9/16/2016
11:30 AM
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Uber, Dropbox, Other Tech Leaders Team Up To Boost Vendor Security

Tech companies - including Uber, Dropbox, Twitter, and Docker - have joined forces to create the Vendor Security Alliance, which aims to vet vendor security practices.



Oftentimes compromised vendor systems are the gateways leading to major security breaches. Nine prominent tech companies are joining forces to prevent these types of attacks with the Vendor Security Alliance (VSA).

VSA is a coalition of organizations committed to improving Internet security. The group will create standards for vendors' security practices so enterprise customers can gauge the safety of their products and services.

The effort was spearheaded by Ken Baylor, Uber's head of compliance. In addition to Uber, founding businesses include Docker, Palantir, Twitter, Atlassian, GoDaddy, Dropbox, Square, and Airbnb.

"Every day, industries across the globe depend on each other to embrace sound cybersecurity practices: yet in the past companies have not had a standardized way to assess the security of their peers," writes the group in its mission statement. "The VSA was formed to solve these issues and streamline vendor security compliance."

Each year, the VSA will collaborate with security experts and compliance officers to release a questionnaire so companies can determine their level of risk. Questions are intended to evaluate vendors and make sure the right controls are in place to boost security.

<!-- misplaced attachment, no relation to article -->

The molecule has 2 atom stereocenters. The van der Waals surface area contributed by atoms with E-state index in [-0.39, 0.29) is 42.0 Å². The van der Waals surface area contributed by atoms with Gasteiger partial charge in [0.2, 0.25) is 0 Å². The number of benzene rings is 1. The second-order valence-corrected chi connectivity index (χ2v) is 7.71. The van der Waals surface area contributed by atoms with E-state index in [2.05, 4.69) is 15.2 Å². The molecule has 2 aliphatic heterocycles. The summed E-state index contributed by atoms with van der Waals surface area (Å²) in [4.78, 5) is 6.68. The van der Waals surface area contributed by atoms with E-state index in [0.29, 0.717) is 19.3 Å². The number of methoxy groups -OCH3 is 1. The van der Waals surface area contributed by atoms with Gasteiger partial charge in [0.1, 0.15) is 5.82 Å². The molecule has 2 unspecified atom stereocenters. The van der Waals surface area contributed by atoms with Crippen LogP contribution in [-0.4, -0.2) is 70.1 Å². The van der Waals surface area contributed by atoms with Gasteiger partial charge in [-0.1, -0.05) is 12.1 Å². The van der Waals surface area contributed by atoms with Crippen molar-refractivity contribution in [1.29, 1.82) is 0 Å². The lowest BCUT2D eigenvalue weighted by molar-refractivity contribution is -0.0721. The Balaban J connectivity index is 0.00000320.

The questionnaire will measure risk by addressing areas including policies, procedures, privacy, vulnerability management, and data security, explains Uber's Baylor in a blog post on the news. Its scoring process will help standardize cybersecurity practices across businesses.

When complete, the questionnaire will be evaluated, audited, and scored by an independent third-party auditor working with the group, he continues. Vendors will earn points for strong practices, and lose them for anything that may increase security risks.

As they offer their products and services to companies within the VSA, vendors can use their scores to demonstrate the strength of their security practices without requiring additional audits.

"Sharing expertise and standardizing acceptable cybersecurity practices will create a baseline of acceptable security for all vendors, as well as reduce vendor risk," says Baylor. "Companies belonging to the VSA can draw on the collective expertise across the industry, gaining trust and verification of vendors' security practices."

The VSA reports its first questionnaire will be made available on Oct. 1 and will be free of charge. The group will create a new questionnaire each year to raise standards for vendors and hold them accountable for strong security measures.

"We believe trust begins with transparency and accountability, and having an independent entity manage this process for all its members will provide an efficient, common, and credible way of evaluating the vendors we all use," adds George Totev, head of risk and compliance at Atlassian, in a blog post.

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Kelly Sheridan is the Staff Editor at Dark Reading, where she focuses on cybersecurity news and analysis. She is a business technology journalist who previously reported for InformationWeek, where she covered Microsoft, and Insurance & Technology, where she covered financial ... View Full Bio
 

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